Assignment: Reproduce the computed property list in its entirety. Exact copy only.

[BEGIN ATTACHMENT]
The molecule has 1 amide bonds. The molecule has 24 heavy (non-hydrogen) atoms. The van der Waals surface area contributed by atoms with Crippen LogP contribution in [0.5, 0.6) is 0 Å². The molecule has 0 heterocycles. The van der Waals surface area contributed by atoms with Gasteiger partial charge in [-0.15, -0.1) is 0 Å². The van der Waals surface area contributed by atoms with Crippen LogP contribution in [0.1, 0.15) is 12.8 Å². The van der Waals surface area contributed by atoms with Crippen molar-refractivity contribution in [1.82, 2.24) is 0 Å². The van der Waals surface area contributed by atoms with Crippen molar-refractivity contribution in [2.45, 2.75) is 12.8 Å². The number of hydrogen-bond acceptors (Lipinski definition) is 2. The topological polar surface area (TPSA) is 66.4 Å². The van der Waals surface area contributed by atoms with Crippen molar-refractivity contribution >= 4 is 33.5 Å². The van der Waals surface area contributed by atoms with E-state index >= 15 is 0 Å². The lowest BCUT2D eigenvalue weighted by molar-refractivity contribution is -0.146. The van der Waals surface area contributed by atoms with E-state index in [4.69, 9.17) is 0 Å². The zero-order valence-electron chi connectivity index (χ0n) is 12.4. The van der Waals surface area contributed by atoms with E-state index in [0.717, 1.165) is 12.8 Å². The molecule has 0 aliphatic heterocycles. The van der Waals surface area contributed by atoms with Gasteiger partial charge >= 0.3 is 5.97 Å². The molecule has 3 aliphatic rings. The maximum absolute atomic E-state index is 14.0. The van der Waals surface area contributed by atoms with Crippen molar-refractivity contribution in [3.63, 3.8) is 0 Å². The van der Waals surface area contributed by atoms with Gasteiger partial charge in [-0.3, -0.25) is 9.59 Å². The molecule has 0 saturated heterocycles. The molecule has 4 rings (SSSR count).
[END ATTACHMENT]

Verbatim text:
The molecule has 1 amide bonds. The molecule has 24 heavy (non-hydrogen) atoms. The van der Waals surface area contributed by atoms with Crippen LogP contribution in [0.5, 0.6) is 0 Å². The molecule has 0 heterocycles. The van der Waals surface area contributed by atoms with Gasteiger partial charge in [-0.15, -0.1) is 0 Å². The van der Waals surface area contributed by atoms with Crippen LogP contribution in [0.1, 0.15) is 12.8 Å². The van der Waals surface area contributed by atoms with Crippen molar-refractivity contribution in [1.82, 2.24) is 0 Å². The van der Waals surface area contributed by atoms with Crippen molar-refractivity contribution in [2.45, 2.75) is 12.8 Å². The number of hydrogen-bond acceptors (Lipinski definition) is 2. The topological polar surface area (TPSA) is 66.4 Å². The van der Waals surface area contributed by atoms with Crippen molar-refractivity contribution >= 4 is 33.5 Å². The van der Waals surface area contributed by atoms with E-state index >= 15 is 0 Å². The lowest BCUT2D eigenvalue weighted by molar-refractivity contribution is -0.146. The van der Waals surface area contributed by atoms with E-state index in [4.69, 9.17) is 0 Å². The zero-order valence-electron chi connectivity index (χ0n) is 12.4. The van der Waals surface area contributed by atoms with E-state index in [0.717, 1.165) is 12.8 Å². The molecule has 0 aliphatic heterocycles. The van der Waals surface area contributed by atoms with Gasteiger partial charge >= 0.3 is 5.97 Å². The molecule has 3 aliphatic rings. The maximum absolute atomic E-state index is 14.0. The van der Waals surface area contributed by atoms with Crippen molar-refractivity contribution in [3.63, 3.8) is 0 Å². The van der Waals surface area contributed by atoms with Gasteiger partial charge in [-0.3, -0.25) is 9.59 Å². The molecule has 0 saturated heterocycles. The molecule has 4 rings (SSSR count).